According to Stefanyshyn et al. (14), walking in heeled shoes can lead to reduced stride length and walking velocity, increased stance time percentages, and decreased range of motion. The body compensate for the altered gait by increasing the activity of the primary plantar flexor muscles (gastrocnemius and soleus), including increased activity of the rectus femoris (14). Hence, the increased metabolic activity of these muscles may contribute to the increase in V[O.sub.2] and EE. The increase in the cardiovascular and metabolic responses of the participants during locomotion in high heeled shoes of different heel heights may also be connected with an increase in greater vertical Ground Reaction Force (GRF) created by the heel heights. In fact, according to Farley and McMahon (6), vertical GRF (as opposed to horizontal GRF) is a major determinant of the metabolic cost for steady-speed level running/walking. It has also been shown that generating horizontal propulsive forces constitutes nearly half of the metabolic cost of normal walking (7).

CONCLUSIONS

Walking barefooted required lesser effort than walking in high heeled shoes of different heel heights, and it appears that the higher the heel heights the greater the effort required during locomotion. Walking in high heeled shoes of different heel heights also imposes more work on the activity of the respiratory muscles when compared with walking barefooted. Effort should therefore be made to encourage women, especially those who work in managerial and/or administrative careers, to reconsider the habitual use of high heeled shoes. Walking in shoes with low heel heights (not more than 2 inches) is recommended to avoid future negative effects on the musculoskeletal system.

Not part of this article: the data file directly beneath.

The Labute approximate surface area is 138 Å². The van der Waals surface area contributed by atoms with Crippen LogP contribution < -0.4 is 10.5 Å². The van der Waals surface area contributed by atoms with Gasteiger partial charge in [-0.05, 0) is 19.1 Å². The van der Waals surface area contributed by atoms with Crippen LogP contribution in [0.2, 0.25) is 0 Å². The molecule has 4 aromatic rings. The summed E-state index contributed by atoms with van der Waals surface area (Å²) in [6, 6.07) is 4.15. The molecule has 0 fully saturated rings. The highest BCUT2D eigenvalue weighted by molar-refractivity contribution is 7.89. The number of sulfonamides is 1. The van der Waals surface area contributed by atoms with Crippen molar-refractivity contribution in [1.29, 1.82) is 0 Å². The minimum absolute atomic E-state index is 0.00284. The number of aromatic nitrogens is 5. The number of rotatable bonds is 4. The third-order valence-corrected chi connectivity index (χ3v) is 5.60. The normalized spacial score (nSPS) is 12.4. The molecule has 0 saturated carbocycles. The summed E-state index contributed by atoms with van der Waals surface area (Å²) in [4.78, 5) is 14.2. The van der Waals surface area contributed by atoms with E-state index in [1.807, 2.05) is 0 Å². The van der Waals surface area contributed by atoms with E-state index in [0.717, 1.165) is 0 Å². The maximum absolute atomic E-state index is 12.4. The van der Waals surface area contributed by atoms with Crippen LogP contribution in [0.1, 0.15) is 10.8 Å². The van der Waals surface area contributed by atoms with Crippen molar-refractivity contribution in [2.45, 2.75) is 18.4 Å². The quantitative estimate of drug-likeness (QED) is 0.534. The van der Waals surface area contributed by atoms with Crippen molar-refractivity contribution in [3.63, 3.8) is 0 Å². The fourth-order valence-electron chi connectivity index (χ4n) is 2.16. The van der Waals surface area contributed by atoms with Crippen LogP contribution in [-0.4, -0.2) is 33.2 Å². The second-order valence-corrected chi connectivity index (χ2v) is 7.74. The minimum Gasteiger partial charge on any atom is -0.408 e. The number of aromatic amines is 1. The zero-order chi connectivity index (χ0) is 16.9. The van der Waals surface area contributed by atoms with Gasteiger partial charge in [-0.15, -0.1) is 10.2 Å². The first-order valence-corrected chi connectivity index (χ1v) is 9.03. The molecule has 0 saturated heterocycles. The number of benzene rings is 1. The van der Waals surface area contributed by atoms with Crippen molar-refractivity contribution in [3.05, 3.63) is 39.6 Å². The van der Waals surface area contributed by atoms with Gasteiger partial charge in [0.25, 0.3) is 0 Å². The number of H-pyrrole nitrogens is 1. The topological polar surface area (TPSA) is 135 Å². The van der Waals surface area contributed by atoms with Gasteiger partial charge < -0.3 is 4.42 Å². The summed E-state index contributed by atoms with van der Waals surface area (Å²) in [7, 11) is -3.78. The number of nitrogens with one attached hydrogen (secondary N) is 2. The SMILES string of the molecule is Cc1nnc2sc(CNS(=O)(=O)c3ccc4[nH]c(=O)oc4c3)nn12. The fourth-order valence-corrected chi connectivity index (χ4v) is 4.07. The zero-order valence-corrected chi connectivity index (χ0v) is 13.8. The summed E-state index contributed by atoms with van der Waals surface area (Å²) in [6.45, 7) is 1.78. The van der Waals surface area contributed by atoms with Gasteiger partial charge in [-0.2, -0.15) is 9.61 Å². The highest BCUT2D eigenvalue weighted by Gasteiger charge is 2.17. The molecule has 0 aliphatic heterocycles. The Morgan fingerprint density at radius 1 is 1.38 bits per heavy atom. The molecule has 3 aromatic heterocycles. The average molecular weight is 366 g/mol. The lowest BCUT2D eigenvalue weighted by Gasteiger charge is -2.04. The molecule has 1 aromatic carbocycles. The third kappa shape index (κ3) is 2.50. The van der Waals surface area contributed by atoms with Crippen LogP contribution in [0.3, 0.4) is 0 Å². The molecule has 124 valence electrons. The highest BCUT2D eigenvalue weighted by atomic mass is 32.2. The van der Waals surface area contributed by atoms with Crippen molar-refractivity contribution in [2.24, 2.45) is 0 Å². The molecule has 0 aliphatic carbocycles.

ACKNOWLEDGMENTS

The authors thank the female students of the College of Medicine, University of Lagos (CMUL) that participated in this study and Mr. Samuel A. Adeshina, department of physiology CMUL, for his technical assistance.

Address for correspondence: Odebiyi DO, Department of Physiotherapy, PhD, University of Lagos, City, Lagos State, Nigeria; zip-code 101014; Phone (23480 2471 7968); FAX: (234-1- 5851432); Email. femiodebiyi@yahoo.com, doodebiyi@cmul.edu.ng,

REFERENCES

(1.) Banerjee S, Mahindra SK. Energy intake and expenditure of medical college women. J Appl Physiol 1962; 17(6):971-973.

(2.) Bennet J, Koskinog DI, Hampton JR. Cardiovascular response to lower body negative pressure in normal subjects and in patients with diabetes mellitus. Cardiovascular Research 1979; 13:31-38.

(3.) Blackburn MW, Calloway PH. Basal metabolic rate and work energy expenditure of matured pregnant women. J Am Dietet Assoc 1976; 69:24-28.

(4.) Chang Y, Kram R. Metabolic cost of generating horizontal forces during human running. J Appl Physiol 1999; 86(5):1576-1662.

(5.) Charratte M. The importance of proper foot function. The chiropractic journal 2002. http:// worldchiropracticalliance.org/ (Online). Retrieved March 2007.

(6.) Farley CT, McMahon TA. Energetics of walking and running: Insights from simulated reduced-gravity experiments. J Appl Physiol 1992; 73:2709-2712.

(7.) Gottschall JS, Kram R. Energy cost and muscular activity required for propulsion during walking. J Appl Physiol 2003; 94(5):1766-1772.

(8.) Henry J, Anastasia S. Should you go high or low. www.ask.com/ (Online). 2003. Retrieved March 2007.

(9.) Jaja SI, Oludemi BF, Renner JK. The effect of load bearing either on the back or on the chest on oxygen consumption and energy expenditure. Nigeria J Health Biomed Sci 2002; 1(1):41 44.

(10.) Lee C, Jeong E, Freivalds A. Biomechanical effect of wearing high-heeled shoes. Inter J Industrial Ergonomics 2003; 6(28):321-326

(11.) McArdle WD, Katch FI, Katch, VL. Exercise Physiology: Energy, Nutrition and Human Performance. (3rd Edition). Baltimore, MD: Lippincott Williams and Wilkens, 1991:23-27.

(12.) Potteyster JA, Weber SF. Rating of perceived exertion and heart rate as indicators of exercise intensity in different environmental temperature. Med Sci Sports Exerc 1994; 26:791-796.

(13.) Snyder J. Physical therapist say tottering on high-heels put women at risk for foot and back problems. International IJHP 2006; 22(1).